The idea of an "Amazon bank" may be evolving into reality. Rumors have been floating for a while that Amazon may dip its toes into the banking world.
New reports surfaced even more recently. And, financial experts on national news networks and newspapers chimed in with their analyses.
And, Why Not Amazon Banking?
Amazon transacts E-commerce at the highest levels. They dominate internet retail with millions of financial transactions. Furthermore, the company has shown that it's unafraid to expand into physical spaces and new industries. This is evident from their foray into Amazon Books, Whole Foods and Amazon Go.
Believe it or not, Amazon’s entry into financial services is not a stretch of the imagination. Amazon already utilizes financial technologies, offering a variety of loosely financial products via:
An Amazon store that uses shopping technology created by Amazon to process the financial exchange. Shoppers use the Amazon Go app to enter the store, pick-up products and leave. There are no lines and no check-out — just an electronic statement.
Shoppers can get a special Amazon Cash barcode from the Amazon website or app store and load it at any participating physical retailer. And, Amazon customers can add between $15 and $500 to their Amazon Balance in a single transaction.
Amazon Pay is an online payment processing service. It lets shoppers make payments using any of the payment methods associated with their Amazon account to pay for goods or services on third-party websites. There is speculation that Amazon Pay could soon be used in physical stores.
This is Amazon’s rewards program for Prime subscribers. Prime members can receive 2 percent back on purchases when reloading an Amazon Gift Card balance with a debit card attached to a bank account.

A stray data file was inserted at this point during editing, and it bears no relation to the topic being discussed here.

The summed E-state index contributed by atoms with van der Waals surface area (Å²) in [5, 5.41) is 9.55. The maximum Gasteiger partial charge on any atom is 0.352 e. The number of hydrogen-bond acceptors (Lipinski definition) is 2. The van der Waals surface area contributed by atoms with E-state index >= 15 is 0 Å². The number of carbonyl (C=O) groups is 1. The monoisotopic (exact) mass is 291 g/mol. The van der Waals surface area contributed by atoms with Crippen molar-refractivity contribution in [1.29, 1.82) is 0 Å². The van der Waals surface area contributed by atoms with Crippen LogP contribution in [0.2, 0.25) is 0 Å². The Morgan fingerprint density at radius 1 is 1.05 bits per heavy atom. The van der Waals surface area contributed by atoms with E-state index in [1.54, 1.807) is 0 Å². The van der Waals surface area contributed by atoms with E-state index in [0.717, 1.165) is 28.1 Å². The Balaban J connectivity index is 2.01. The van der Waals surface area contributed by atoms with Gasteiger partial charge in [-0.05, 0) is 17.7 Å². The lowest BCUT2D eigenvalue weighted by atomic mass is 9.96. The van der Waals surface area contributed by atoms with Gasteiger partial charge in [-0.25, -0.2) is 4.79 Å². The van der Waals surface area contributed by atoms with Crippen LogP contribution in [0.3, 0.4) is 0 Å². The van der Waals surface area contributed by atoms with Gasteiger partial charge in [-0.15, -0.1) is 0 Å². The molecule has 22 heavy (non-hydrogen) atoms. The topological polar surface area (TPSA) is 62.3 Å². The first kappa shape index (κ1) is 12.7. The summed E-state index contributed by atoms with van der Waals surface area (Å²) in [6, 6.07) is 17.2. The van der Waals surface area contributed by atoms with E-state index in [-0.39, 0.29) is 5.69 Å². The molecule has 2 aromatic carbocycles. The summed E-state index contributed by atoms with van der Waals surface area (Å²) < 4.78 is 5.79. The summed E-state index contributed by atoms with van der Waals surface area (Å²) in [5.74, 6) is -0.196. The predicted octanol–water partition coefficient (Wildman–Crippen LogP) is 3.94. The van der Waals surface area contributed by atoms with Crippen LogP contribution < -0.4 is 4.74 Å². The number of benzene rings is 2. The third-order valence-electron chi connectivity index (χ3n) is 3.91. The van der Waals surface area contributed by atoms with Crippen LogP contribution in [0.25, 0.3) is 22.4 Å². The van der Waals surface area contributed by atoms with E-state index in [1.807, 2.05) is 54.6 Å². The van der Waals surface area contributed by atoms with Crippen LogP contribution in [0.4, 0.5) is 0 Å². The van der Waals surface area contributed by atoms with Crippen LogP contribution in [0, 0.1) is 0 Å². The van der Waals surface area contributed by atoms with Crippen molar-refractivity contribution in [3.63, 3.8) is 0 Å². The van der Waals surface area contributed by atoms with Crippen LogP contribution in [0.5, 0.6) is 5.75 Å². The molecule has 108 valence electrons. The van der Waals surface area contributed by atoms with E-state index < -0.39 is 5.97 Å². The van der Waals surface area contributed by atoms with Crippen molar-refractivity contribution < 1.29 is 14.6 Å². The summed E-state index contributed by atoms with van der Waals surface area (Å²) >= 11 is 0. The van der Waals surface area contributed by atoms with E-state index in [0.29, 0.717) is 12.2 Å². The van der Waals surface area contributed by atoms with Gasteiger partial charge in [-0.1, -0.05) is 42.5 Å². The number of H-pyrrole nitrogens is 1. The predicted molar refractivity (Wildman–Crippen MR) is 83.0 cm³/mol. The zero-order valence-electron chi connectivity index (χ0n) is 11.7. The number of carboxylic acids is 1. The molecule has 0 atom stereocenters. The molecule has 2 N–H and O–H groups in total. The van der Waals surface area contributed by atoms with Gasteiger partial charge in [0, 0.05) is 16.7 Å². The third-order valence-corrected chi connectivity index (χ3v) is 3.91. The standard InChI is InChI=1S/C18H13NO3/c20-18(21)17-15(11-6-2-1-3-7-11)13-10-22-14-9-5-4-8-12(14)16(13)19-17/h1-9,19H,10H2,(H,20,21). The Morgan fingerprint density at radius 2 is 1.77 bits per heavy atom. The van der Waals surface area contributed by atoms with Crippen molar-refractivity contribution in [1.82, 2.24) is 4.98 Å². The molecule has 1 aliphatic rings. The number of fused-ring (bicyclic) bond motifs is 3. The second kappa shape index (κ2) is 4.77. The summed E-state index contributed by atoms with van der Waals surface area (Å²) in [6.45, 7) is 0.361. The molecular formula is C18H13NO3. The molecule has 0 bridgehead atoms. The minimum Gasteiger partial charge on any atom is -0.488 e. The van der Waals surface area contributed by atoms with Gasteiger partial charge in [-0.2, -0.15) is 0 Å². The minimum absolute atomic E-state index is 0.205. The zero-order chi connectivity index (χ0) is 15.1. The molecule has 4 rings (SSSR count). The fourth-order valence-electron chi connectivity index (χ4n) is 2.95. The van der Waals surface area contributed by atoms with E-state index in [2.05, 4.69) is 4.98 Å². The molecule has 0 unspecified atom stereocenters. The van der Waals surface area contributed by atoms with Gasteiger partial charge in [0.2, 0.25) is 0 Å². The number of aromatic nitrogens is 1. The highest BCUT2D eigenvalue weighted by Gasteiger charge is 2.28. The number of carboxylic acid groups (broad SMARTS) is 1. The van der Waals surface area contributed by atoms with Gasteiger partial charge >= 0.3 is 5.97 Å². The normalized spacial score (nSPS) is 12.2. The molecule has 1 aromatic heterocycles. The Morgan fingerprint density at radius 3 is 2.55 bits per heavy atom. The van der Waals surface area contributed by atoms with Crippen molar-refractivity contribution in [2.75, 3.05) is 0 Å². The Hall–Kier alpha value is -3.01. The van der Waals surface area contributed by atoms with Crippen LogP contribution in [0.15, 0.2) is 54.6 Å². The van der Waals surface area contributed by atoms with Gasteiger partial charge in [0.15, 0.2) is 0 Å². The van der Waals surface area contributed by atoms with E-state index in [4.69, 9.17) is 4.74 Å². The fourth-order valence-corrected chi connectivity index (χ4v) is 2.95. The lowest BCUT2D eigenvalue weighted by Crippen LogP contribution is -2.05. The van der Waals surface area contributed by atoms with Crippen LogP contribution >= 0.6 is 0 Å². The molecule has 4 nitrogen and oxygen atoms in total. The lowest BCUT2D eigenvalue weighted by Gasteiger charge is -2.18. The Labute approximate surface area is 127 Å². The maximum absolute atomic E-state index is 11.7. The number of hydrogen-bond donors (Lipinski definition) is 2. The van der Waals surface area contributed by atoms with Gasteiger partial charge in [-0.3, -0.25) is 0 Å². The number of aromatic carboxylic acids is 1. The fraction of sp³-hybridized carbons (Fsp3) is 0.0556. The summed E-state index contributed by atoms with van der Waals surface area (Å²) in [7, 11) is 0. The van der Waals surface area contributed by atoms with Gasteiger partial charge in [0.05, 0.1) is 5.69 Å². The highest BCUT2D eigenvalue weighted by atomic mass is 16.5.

AMAZON LENDING SERVICES
A service for Amazon to offer loans to its online sellers, which allows Amazon to make extra money on merchants who are unable to secure loans from traditional sources.
Yes, Amazon already lends to small businesses, and Amazon Lending Services has lent billions to select merchants for years. Amazon Lending Service is an exclusive service where invited sellers receive loans up to hundreds of thousands of dollars. Also, if the seller repays the previous loan on time, Amazon may offer additional financing with even higher amounts. The Amazon lending program appears successful and mutually beneficial, giving merchants access to capital in order to elevate their businesses, and, in turn, generate more revenue — for Amazon.
Banking on Experience
Clearly, Amazon has financial experience. And, due to its large customer base and market value, an ‘Amazon Bank’ would be one of the largest banks in America. However, entering the banking industry on its own might not be the best move for the company. Should it do so, Amazon would need to carefully navigate the numerous rules and regulations of the financial industry.